What would Orwell say?

A car destroyed by a Grad rocket in Mariupol (photo: darvik)

Socialists must be unequivocal in their defence of democracy against authoritarianism, says Bryn Jones, who looks at parallels between the Spanish Civil War and Putin’s war on Ukraine

The eternal tension between pacific non-violence and ‘just war’ theories has resurfaced in a particularly acute form in British reactions to Ukraine. What should a socialist stance be? Recent Guardian commentaries, by Larry Elliot and Jo Nesbø, highlight economic and political parallels with the run-up to World War II. In brief, the late 30s involved the gradual fracturing of the – essentially imperialist – economic system and ‘Western’ political ambivalence towards the rising fascist dictatorships. In his diagnosis, Karl Polanyi, the perceptive Austro-Hungarian historian and social economist, argued that fascism, socialism and communism were indirect responses to the insufferable fraying of social bonds by merciless markets. Similarities to the rise of Putinism in Russia are manifest.

At least in his early days, most Russians embraced Putin’s promise of some security from the political and economic chaos unleashed by Western attempts to impose neoliberal economics and a corrupt form of democracy on the Soviet Union’s former centre. Some Western analysts have been quick – perhaps too quick – to equate Putin’s authoritarianism and crusade to recover lost territories with Hitler’s revanchist aggression for a Greater Germany and Lebensraum in eastern Europe. Nevertheless, like Putinism, Nazism was buoyed by the consequences of an economic settlement – for Germany, the exorbitant reparations and economic penalties imposed by the victorious allies after World War I.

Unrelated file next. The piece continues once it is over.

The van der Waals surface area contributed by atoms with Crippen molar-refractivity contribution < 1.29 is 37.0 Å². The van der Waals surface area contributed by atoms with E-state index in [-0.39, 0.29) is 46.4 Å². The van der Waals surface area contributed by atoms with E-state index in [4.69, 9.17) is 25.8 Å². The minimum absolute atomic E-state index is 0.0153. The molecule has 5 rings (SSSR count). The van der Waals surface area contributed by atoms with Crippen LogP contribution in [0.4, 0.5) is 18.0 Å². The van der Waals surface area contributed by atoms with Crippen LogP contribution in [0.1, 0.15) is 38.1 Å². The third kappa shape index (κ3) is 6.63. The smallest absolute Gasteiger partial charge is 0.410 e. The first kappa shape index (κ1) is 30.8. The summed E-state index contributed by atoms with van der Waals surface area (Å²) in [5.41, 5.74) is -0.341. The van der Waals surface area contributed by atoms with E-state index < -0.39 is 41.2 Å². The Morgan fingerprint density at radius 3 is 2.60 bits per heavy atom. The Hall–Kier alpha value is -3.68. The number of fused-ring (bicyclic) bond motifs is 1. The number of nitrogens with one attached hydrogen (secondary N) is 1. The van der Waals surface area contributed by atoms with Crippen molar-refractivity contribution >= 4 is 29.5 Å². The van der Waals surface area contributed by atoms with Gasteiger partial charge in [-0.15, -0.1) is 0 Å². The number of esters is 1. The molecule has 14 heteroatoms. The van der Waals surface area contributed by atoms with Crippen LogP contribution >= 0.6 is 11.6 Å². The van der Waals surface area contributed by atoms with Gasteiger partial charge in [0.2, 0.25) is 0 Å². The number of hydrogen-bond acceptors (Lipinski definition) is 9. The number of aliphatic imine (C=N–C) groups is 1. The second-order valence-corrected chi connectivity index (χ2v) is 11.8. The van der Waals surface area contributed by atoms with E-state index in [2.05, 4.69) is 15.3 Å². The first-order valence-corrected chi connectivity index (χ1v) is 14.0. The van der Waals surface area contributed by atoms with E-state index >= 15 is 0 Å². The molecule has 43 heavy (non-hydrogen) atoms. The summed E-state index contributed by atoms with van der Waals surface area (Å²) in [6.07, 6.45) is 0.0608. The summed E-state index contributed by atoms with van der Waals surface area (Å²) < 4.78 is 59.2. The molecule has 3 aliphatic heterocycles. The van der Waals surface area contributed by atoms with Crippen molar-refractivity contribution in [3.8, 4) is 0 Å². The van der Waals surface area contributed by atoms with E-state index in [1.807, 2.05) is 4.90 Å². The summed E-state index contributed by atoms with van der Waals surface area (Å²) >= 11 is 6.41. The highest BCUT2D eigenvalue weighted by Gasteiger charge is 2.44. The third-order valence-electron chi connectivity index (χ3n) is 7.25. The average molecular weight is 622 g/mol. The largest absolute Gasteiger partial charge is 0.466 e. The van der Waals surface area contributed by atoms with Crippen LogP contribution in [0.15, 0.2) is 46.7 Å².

The parallel can be over-drawn. Putin’s nationalist ideology is not Nazism and his territorial ambitions do not – yet – match the continental conquest envisioned for the Third Reich. Yet the international political economy context described by Polanyi is remarkably similar. Globalisation has not spawned the liberal democracies predicted by naïve neoliberalism and sought by bombs and bayonets in Iraq, Afghanistan and Libya. For every South Korea or Ghana, there is at least one Thailand, Tunisia or Turkey. Indeed, Turkey exemplifies the latest trend in authoritarianism, also present to varying degrees in India, Philippines and Sri Lanka, where formally democratic institutions and processes are twisted to implement and legitimise authoritarian forms of control underpinned by populist, xenophobic or ethno-centric movements.

These developments do not replicate the 1930s totalitarianism of Blackshirts and Führer-worship. They retain semblances of civic rights and quasi-market economies, but with political and economic elites forming overlapping, and usually corrupt, business oligarchies.

A more disturbing resemblance to the 1930s is the tacit alliances between some of today’s main autocracies. In the 1930s, Germany, Italy and Japan formed the Axis alliance which began World War II. In 2022 there are now pacts or understandings amongst the biggest authoritarian and crypto-totalitarian regimes: Russia, China and India, with Recep Erdoğan, Turkey’s ideologically sympathetic president, hovering between Russia and NATO. So where does Ukraine sit in this parallel to the rise of 1930s fascism? Is it Poland 1939, or Spain 1936? In some respects, Ukraine is Spain and Poland rolled into one.